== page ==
Aspects of Lord Siva:
Siva is known by several names and worshipped in various
forms. We are mentioning below some of his most famous
Sivalingam: The Sivalingam is the symbolic of the Supreme
Self. It is verily Maheswara Himself, the Highest Self and the
Lord of the universe. In this aspect it has three parts. The
lower part represents Brahma. The middle part, which is octagonal
in shape, represents Vishnu. The upper part, which is cylindrical
in shape, represents Rudra and is also called Pujabhaga.
Sivalingam literally means the body of Siva. Next to the
symbol of AUM, it is perhaps the most potent, powerful and
popular symbol in entire Hinduism. In almost all the Siva
temples, worship is generally made to Sivalingas only. In the
North part of India, we come across his images in the sanctum
sanctorum of any Siva temple. A Sivalingam is usually a round or
cylindrical and protruding object. The cylindrical part is held
firmly by a circular base.
On the physical plane, the object resembles the male sexual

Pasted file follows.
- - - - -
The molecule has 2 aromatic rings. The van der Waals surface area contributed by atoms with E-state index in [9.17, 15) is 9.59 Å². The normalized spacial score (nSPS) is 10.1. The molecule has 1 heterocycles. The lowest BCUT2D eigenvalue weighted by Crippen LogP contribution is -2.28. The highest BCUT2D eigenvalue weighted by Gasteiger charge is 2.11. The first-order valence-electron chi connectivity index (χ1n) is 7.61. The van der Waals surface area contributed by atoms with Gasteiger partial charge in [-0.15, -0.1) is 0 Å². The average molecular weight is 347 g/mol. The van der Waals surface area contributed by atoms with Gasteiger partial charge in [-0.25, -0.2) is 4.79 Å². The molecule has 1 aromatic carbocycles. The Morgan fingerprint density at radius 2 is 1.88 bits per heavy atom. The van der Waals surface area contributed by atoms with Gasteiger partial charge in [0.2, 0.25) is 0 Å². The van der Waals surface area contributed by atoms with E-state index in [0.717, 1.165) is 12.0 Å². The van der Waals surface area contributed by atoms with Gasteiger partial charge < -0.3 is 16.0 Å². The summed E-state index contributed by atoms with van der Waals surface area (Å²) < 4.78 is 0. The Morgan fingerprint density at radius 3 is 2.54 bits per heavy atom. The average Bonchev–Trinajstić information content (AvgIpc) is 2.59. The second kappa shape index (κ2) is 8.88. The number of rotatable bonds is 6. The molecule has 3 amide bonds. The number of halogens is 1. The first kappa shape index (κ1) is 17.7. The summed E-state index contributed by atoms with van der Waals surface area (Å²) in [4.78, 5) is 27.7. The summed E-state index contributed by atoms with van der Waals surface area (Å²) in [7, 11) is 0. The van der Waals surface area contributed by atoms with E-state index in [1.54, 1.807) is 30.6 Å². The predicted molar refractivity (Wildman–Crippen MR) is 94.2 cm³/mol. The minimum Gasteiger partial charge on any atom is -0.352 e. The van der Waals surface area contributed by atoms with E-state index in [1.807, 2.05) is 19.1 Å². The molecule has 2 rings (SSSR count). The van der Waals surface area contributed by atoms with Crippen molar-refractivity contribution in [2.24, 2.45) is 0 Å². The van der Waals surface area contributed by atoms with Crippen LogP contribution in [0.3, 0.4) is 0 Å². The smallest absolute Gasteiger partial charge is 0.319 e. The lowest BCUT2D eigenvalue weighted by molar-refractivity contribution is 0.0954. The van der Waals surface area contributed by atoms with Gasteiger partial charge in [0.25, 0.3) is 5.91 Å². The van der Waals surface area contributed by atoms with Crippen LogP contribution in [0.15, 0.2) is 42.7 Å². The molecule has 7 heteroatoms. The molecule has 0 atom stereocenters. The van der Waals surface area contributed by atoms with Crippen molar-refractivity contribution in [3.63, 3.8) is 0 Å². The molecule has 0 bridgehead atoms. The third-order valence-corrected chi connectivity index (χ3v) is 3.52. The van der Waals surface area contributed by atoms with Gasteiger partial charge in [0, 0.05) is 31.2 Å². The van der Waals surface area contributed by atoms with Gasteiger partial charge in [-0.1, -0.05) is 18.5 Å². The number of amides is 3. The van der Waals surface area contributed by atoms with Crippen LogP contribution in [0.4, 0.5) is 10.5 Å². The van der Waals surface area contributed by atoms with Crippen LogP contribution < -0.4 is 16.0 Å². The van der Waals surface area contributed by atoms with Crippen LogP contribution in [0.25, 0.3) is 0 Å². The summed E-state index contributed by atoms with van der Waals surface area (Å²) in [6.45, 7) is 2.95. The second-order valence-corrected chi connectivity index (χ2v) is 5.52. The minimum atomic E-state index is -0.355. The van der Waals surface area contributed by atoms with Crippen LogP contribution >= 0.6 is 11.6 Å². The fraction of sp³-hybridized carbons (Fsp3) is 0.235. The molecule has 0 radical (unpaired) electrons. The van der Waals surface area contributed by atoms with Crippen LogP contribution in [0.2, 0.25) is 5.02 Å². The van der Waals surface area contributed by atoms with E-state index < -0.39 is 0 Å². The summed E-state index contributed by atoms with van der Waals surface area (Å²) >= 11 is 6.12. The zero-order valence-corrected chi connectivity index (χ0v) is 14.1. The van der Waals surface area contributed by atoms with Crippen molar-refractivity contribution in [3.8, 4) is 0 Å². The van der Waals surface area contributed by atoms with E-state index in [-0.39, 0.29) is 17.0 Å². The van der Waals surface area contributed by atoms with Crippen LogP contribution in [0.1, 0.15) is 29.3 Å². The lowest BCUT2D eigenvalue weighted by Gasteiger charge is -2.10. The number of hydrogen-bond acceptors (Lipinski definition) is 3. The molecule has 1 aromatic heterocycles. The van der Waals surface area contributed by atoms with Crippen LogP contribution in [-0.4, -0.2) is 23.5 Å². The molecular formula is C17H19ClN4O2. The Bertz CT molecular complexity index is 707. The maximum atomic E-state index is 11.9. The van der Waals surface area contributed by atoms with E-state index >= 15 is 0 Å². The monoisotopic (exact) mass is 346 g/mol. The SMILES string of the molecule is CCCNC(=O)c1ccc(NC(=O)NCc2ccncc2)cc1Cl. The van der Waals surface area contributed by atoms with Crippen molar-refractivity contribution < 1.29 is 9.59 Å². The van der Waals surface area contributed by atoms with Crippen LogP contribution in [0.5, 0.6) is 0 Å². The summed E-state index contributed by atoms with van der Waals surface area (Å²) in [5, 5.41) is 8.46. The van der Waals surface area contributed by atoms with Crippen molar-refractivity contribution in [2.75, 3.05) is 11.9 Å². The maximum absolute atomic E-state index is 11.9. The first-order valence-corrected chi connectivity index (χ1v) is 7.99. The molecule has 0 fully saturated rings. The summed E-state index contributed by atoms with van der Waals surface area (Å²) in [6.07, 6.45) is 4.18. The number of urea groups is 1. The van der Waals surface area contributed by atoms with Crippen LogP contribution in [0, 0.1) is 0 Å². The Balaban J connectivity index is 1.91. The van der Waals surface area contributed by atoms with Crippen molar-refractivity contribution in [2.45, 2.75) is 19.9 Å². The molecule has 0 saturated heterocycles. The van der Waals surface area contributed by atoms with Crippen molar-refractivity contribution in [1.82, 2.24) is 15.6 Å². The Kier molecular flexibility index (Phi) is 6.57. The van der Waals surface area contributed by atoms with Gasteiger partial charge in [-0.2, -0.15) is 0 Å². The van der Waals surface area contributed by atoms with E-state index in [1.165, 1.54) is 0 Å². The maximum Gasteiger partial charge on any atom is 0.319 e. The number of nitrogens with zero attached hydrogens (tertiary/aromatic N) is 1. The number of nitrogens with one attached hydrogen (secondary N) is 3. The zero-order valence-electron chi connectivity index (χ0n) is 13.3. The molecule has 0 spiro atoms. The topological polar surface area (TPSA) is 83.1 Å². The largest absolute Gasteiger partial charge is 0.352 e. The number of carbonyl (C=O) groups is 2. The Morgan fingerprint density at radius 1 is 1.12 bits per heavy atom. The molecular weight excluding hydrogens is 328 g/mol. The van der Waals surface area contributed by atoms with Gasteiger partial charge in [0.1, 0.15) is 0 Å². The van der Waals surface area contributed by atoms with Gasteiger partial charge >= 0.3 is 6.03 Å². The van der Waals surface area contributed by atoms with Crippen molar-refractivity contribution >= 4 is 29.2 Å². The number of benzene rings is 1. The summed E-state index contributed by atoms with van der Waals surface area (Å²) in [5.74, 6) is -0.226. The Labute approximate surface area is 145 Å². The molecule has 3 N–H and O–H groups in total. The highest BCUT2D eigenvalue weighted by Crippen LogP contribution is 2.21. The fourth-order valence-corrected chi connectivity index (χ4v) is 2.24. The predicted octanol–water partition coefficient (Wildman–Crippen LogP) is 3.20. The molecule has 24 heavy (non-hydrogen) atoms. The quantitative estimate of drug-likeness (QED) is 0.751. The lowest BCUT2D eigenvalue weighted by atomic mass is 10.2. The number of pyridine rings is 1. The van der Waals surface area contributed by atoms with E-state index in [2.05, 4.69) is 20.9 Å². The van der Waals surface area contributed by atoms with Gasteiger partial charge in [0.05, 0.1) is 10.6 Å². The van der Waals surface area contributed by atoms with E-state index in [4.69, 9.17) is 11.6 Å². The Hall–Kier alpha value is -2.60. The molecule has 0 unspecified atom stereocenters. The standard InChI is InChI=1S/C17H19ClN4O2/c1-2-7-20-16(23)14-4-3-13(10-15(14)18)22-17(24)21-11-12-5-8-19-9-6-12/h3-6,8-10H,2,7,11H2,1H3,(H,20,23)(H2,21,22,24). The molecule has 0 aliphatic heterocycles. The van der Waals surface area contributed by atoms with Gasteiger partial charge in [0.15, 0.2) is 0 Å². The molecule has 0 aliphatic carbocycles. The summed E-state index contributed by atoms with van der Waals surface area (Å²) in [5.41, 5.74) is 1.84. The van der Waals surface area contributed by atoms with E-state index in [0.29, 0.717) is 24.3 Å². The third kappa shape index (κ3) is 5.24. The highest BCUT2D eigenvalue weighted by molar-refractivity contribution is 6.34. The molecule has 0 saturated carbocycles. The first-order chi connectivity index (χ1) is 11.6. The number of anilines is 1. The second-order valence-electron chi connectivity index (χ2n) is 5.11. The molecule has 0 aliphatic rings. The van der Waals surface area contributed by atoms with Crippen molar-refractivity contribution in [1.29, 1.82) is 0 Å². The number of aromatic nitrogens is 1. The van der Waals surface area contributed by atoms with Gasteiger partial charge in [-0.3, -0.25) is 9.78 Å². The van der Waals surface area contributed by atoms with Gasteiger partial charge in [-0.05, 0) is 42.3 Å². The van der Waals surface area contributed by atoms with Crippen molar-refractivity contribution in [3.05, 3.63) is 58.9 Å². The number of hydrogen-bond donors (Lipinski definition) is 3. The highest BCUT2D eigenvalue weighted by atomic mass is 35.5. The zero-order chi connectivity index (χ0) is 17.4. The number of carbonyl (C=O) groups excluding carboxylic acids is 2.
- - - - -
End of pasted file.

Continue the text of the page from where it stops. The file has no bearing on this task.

organ, suggestive of the creative power of Siva. The octagonal
base resembles that of the female, suggestive of his consort
Parvathi. Physically a Sivalingam is a phallic symbol,
representing the male and female sexual organs in a state of
Mentally it symbolizes the union of mind and body. Spiritually
it represents the union between Purusha and Prakriti, the highest
principles of the manifest universe.
The Sivalingas are normally found installed in the temples .
But many devotees of Siva keep them in their houses and offer
regular worship. People are however cautioned not to keep
Sivalingas in their houses without offering worship, since they
are believed to be powerful sources of divine energy.
Sivalingas are either naturally found or made artificially.
Different materials are used in their making, such as clay, gold,
crystal, glass, diamonds, precious stones and wood.
The round and smooth stones found in the river beds of the
Narmada or the Godavari are considered to be the most ideal for
worship. Sometimes Sivlingas are made temporarily with clay or
sandal paste and disposed of after worship. Some devotees wear
Sivalingas on their bodies or around their necks. When Sivalingas
are found fortuitously in the river beds and desolate places, it
is considered to be a great omen. They are housed in temples or
houses and offered regular worship.